It has been three weeks since The New York Times published Alessandra Stanley’s now-infamous “appraisal” of Walter Cronkite. The eight factual errors contained in the story have resulted in two corrections, an onslaught of criticism (present company included), and a column by the paper’s public editor.
The articles, columns, and blog posts continue to appear, but it’s notable that the central narrative is no longer just about Alessandra Stanley. That’s a good thing. People have moved on to raise new issues that deserve thought and attention.
James Rainey wrote this week in the Los Angeles Times that Stanley is part of a larger problem:
The Times has a bad habit, revealed by the Stanley critique and in recent years by the Jayson Blair and Judith Miller incidents, of letting a few well-connected journalists run amok. At the same time, the Times has shown the strength to subject itself to a level of self scrutiny that some (in a Web Age when corrections of grievous errors come labeled as “updates”) would not even pretend.
The New York Times, in short, needs to enforce its high standards more uniformly, regardless of whose byline appears at the top of the story…
I come to this mixed verdict, in part, after a conversation with the newspaper’s former public editor, Byron Calame, who told me that “a lot of New York Times editors don’t feel, in their gut, they have the right to challenge veteran and star reporters and columnists the way they need to.”
In fact, several people who work at the Times told me they are troubled that Stanley is a star whose continued accuracy problems seem to provoke no apparent discipline.
Both Calame and public editor number one Daniel Okrent told Rainey that their interactions with Stanley were memorable for all the wrong reasons. (Calame busted her for the nudge that never was; Okrent “criticized the critic for tone,” according to Rainey.) I’ve also heard from people with knowledge of the situation—yes, I’m citing anonymous sources here, so take it with whatever grain of salt you deem necessary—that while some senior people support Stanley, others in the newsroom are extremely upset that she is held to a different standard.
So does the Times have a star system? To steal a line from one of Okrent’s famous columns, of course it does.
There’s no doubt that Stanley is given more leeway than the average reporter when it comes to errors. If someone with less experience at the paper had her record with accuracy, they’d be given training, demoted, or offered some other form of disciplinary action. (The Times says it doesn’t comment publicly about disciplinary measures, but these things have a way of coming out. As of now, no one, including public editor Clark Hoyt, has offered any information about disciplinary action.)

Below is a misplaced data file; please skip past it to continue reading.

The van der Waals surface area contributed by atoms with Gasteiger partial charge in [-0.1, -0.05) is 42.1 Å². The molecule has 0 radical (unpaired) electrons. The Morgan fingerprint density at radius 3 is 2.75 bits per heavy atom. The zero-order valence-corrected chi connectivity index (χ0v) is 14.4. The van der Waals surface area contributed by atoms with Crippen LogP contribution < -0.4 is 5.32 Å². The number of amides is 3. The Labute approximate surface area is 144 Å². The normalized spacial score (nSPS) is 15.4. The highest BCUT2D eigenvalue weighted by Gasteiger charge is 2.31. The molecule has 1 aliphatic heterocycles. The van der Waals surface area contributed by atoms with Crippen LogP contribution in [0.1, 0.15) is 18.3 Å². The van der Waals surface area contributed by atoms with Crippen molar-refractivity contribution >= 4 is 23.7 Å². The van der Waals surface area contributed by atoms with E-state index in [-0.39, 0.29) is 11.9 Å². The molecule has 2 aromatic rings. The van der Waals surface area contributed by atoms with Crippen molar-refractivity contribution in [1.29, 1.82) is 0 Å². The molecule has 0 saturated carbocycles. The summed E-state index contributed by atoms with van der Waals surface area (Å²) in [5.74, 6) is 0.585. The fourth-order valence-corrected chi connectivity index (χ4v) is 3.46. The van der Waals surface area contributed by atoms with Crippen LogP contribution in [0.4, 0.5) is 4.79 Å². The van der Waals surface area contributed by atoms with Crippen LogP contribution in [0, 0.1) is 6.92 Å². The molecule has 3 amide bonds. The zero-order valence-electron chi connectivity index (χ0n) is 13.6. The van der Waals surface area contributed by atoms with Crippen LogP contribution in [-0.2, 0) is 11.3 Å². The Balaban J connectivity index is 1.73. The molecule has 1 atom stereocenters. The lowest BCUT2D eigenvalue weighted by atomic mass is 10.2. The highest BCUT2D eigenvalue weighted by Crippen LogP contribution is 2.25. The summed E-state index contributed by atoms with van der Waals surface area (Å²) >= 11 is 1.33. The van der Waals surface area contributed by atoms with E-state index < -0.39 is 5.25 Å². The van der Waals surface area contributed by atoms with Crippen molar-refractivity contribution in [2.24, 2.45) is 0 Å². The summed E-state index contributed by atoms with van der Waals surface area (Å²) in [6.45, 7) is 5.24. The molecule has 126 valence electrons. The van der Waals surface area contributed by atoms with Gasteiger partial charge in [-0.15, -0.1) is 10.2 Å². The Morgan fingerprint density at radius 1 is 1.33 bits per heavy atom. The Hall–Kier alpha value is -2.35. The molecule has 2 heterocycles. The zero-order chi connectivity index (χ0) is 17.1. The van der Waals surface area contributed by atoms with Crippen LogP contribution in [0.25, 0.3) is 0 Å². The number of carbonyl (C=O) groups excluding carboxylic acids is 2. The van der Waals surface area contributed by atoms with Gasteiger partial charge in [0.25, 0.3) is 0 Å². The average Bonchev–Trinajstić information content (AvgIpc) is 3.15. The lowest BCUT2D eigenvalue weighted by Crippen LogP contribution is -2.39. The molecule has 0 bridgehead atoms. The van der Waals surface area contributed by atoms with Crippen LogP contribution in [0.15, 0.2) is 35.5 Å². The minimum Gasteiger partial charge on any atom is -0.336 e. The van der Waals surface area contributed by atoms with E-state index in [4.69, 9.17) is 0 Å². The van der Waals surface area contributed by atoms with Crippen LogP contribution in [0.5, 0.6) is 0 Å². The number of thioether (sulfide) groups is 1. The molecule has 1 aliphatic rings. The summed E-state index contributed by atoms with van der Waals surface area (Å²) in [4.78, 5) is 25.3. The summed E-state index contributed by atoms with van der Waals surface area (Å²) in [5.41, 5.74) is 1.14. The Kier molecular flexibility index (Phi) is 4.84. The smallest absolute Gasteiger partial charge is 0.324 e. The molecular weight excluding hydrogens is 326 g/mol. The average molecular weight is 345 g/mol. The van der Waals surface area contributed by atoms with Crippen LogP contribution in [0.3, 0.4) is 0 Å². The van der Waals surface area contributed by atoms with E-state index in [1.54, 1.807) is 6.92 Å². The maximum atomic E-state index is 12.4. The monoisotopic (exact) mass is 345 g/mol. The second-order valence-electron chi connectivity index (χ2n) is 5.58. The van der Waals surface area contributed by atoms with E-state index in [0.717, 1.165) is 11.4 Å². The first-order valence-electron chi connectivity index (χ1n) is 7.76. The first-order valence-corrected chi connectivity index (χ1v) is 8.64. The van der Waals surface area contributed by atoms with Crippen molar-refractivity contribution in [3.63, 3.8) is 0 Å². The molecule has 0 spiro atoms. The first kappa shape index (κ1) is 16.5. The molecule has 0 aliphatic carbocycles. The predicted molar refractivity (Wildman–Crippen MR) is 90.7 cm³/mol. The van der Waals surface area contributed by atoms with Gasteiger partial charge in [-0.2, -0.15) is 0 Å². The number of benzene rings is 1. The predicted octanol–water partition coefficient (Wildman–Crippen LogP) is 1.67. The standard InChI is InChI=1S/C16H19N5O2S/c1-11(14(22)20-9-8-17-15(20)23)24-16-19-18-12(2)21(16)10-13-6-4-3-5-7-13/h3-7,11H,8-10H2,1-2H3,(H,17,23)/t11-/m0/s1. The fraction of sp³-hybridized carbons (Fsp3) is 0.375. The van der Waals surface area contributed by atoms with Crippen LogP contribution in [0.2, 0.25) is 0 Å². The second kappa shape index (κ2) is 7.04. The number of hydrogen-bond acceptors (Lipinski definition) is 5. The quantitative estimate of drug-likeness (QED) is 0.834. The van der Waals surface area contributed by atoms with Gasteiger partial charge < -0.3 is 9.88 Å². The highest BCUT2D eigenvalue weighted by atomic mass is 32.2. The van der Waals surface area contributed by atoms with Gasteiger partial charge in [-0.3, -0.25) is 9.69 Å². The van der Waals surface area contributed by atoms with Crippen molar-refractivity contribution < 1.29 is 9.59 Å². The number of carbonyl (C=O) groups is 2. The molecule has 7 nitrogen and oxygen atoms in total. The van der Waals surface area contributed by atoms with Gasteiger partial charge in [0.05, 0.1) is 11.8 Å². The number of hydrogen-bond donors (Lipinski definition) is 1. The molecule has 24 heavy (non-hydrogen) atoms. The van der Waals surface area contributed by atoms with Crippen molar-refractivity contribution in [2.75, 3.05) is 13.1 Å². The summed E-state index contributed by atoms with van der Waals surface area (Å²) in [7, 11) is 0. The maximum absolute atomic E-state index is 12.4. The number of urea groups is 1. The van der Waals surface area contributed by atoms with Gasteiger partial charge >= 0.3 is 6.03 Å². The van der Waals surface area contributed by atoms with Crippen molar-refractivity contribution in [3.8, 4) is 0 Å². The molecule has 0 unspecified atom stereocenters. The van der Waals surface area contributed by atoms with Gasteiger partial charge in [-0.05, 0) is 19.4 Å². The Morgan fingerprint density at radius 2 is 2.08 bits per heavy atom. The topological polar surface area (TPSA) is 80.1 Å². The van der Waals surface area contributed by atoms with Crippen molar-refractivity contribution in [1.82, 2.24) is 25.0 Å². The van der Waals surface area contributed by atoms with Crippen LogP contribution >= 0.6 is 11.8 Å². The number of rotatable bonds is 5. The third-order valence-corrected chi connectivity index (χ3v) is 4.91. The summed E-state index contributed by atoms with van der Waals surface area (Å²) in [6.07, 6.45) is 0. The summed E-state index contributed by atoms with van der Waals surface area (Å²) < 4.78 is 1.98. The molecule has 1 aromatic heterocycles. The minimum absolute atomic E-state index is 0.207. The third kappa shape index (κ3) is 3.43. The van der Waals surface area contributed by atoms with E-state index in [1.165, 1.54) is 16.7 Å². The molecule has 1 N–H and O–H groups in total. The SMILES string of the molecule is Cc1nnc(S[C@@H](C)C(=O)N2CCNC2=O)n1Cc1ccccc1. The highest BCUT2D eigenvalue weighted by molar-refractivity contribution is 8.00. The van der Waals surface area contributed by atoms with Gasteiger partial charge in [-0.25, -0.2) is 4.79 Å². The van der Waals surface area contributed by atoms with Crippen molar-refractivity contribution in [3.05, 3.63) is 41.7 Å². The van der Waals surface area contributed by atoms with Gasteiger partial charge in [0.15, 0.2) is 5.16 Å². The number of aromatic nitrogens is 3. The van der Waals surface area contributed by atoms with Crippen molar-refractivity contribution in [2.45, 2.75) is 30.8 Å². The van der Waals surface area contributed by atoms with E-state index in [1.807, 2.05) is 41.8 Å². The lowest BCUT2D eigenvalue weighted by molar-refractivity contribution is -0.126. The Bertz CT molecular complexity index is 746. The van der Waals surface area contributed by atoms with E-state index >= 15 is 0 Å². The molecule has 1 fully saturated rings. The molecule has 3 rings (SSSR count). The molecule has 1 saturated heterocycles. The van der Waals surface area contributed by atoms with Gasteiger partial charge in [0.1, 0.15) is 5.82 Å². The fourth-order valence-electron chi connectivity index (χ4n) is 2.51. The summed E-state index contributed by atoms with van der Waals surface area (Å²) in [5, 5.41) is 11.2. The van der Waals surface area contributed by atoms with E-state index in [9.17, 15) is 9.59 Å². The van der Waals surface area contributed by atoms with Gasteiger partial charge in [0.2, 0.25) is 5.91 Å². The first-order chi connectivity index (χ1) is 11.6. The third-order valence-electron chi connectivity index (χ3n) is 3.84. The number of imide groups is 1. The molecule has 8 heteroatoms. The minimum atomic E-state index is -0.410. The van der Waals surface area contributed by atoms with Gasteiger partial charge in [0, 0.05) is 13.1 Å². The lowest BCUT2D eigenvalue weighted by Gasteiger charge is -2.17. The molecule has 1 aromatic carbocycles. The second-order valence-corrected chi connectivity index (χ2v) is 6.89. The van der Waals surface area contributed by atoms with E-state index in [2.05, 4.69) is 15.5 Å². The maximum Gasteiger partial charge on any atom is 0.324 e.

It isn’t shocking to hear that some employees are treated differently than others. It’s also not unique to the Times, or to journalism for that matter. There are stars in every office. If you have the support of senior people in your workplace, you can get away with things that others can’t. I remember working at a company where people christened a colleague “The Golden Boy” because he could do no wrong in the eyes of the most senior leadership.
This is a common scenario, but it can create a cancerous workplace culture when stars escape discipline for very public missteps. This inconsistency further isolates the stars and their patrons from the rank and file. Of course, it also makes people want to become starts. Who wouldn’t want to operate with impunity and total protection?
The core of this issue is inequality and a lack of consistency. In order for something to become a standard, especially in newsrooms, it has to be applied equally. As far as we know, Stanley has escaped discipline and she’s not being offered training. In fact, she’s getting “special editing attention.” That’s anything but equal, and you can bet it’s angering people around her.